top of page


Love them through any possible bitterness

It's always so hard to admit you may have been wrong! Our human weakness toward pride and self-justification is very strong. But none of us can develop lasting and satisfying relationships without being willing to admit and deal with our wrong doing.

First of all remember that no matter how hard you try, you are NOT PERFECT! Accepting that, makes it a little easier to admit it when you goof-up. And we all do. But don't use that as an excuse for expecting others to accept your wrong doing. "I'm only human" is a phrase for you to use on you when recognizing and facing that "I have done wrong." If you say it to someone else as an expectation that they should accept your wrong doing without a heart felt apology it only sounds like you're blowing off your responsibility for the hurt or other mess you have caused.

So after your own face-off with yourself, now you need to identify how your action or lack of action has effected the other person or even an entire group. Asking forgiveness for what you actually did negatively to them is important. Here are some examples to help you look more deeply and accurately at what you REALLY did wrong:


1.Was late to a group responsibility


1. I wasted your time and energy in waiting for me.


2. Failure to do what you said you would


2. I have chosen to be irresponsible forcing you to change your schedule and lose hope that a project would be completed.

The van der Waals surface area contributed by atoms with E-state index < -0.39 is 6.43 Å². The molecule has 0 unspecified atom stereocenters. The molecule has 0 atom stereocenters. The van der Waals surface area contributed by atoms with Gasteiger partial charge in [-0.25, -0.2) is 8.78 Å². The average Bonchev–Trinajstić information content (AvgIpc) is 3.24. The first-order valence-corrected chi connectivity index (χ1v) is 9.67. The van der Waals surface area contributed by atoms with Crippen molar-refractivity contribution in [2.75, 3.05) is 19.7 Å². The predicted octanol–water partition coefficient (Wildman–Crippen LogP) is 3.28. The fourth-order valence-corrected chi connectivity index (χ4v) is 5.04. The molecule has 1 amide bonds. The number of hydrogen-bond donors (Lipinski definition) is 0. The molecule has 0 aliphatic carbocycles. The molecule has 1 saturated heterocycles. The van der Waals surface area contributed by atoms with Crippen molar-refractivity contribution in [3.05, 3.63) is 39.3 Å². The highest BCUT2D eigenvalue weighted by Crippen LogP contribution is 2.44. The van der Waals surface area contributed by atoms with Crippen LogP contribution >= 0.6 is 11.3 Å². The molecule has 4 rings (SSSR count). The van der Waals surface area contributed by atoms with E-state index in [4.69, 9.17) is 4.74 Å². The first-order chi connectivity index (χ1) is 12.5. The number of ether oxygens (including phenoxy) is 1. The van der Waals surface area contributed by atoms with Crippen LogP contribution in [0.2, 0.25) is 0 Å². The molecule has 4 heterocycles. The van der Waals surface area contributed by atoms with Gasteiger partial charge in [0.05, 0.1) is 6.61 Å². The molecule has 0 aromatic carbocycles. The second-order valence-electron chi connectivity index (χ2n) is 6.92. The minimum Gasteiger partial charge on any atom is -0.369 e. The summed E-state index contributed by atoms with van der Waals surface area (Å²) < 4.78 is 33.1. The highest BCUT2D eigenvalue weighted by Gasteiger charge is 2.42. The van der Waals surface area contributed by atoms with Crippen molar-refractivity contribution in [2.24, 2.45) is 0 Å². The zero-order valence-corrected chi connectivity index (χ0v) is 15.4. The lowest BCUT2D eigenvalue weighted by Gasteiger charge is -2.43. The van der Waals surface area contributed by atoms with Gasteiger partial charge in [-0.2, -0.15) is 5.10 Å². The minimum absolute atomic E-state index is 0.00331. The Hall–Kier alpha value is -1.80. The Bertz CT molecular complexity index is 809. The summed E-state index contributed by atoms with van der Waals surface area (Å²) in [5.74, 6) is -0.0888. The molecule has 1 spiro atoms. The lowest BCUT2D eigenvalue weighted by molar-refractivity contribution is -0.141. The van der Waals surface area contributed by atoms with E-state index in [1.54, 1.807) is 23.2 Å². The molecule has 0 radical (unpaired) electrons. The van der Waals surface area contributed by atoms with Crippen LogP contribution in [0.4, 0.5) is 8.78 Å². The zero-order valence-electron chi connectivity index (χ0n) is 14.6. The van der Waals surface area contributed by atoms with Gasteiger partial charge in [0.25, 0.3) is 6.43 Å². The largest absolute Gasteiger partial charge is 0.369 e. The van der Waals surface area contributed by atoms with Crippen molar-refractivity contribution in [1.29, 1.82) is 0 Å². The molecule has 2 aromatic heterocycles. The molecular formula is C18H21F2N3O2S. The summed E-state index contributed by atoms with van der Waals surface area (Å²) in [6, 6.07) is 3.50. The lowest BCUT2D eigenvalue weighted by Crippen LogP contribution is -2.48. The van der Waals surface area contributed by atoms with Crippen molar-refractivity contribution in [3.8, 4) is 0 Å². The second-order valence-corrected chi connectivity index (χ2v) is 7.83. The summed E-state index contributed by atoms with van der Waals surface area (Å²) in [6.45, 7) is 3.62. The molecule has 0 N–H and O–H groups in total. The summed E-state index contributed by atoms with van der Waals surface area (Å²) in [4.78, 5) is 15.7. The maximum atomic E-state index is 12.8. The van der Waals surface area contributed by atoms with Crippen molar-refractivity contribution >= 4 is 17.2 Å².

3. Spoke disrespectfully


3. I did not give you the respect you rightfully deserve and assumed something about you before getting the correct facts.

Do you see that the action may seem minor but the hurt and damage caused to others may be quite a bit larger? Owning up to my responsibility takes humility and is very uncomfortable but if I want the relationship to continue in peace, then this is the only way.

There is one more step which helps the other person to let go of the wound you caused. After admitting what damage you did to them, be sure to ask them if they will forgive you. Then wait for their response. If they feel you were not genuine in your apology they may not choose to forgive you. You should respond, "I know my hurt to you may be difficult for you to forgive. I am genuinely sorry for it and am working on making better choices in my life! I hope you will be able to forgive me in the future." Then let it go. You did what you could in humility and grace and now it's their issue to deal with. Romans 12:18 only holds us to the peacemaker standard of " much as it depends on you, be at peace with all..." Your last responsibility is then to show love to that person and pray that they would be set free from the Spirit of Bitterness. Heap coals of love on their head because "love never fails..." I Corinthians 13:8. This will embellish your character even if they never change.

18 views0 comments

Recent Posts

See All


bottom of page